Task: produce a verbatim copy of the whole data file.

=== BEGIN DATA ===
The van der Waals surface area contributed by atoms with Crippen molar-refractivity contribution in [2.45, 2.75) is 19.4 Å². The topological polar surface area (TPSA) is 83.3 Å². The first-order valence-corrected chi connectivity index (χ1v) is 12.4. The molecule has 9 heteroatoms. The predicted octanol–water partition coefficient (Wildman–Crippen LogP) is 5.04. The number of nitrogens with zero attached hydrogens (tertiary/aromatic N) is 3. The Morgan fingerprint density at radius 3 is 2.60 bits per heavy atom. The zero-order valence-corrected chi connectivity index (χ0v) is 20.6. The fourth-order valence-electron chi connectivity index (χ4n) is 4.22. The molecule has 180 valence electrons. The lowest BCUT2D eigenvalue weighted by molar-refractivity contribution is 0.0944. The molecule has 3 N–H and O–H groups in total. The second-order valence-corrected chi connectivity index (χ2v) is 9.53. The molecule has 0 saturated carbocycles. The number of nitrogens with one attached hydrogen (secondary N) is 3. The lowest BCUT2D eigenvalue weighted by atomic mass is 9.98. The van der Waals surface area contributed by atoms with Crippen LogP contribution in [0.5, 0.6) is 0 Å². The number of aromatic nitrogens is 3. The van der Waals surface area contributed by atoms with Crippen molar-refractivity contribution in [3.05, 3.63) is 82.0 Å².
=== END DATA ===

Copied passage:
The van der Waals surface area contributed by atoms with Crippen molar-refractivity contribution in [2.45, 2.75) is 19.4 Å². The topological polar surface area (TPSA) is 83.3 Å². The first-order valence-corrected chi connectivity index (χ1v) is 12.4. The molecule has 9 heteroatoms. The predicted octanol–water partition coefficient (Wildman–Crippen LogP) is 5.04. The number of nitrogens with zero attached hydrogens (tertiary/aromatic N) is 3. The Morgan fingerprint density at radius 3 is 2.60 bits per heavy atom. The zero-order valence-corrected chi connectivity index (χ0v) is 20.6. The fourth-order valence-electron chi connectivity index (χ4n) is 4.22. The molecule has 180 valence electrons. The lowest BCUT2D eigenvalue weighted by molar-refractivity contribution is 0.0944. The molecule has 3 N–H and O–H groups in total. The second-order valence-corrected chi connectivity index (χ2v) is 9.53. The molecule has 0 saturated carbocycles. The number of nitrogens with one attached hydrogen (secondary N) is 3. The lowest BCUT2D eigenvalue weighted by atomic mass is 9.98. The van der Waals surface area contributed by atoms with Crippen LogP contribution in [0.5, 0.6) is 0 Å². The number of aromatic nitrogens is 3. The van der Waals surface area contributed by atoms with Crippen molar-refractivity contribution in [3.05, 3.63) is 82.0 Å².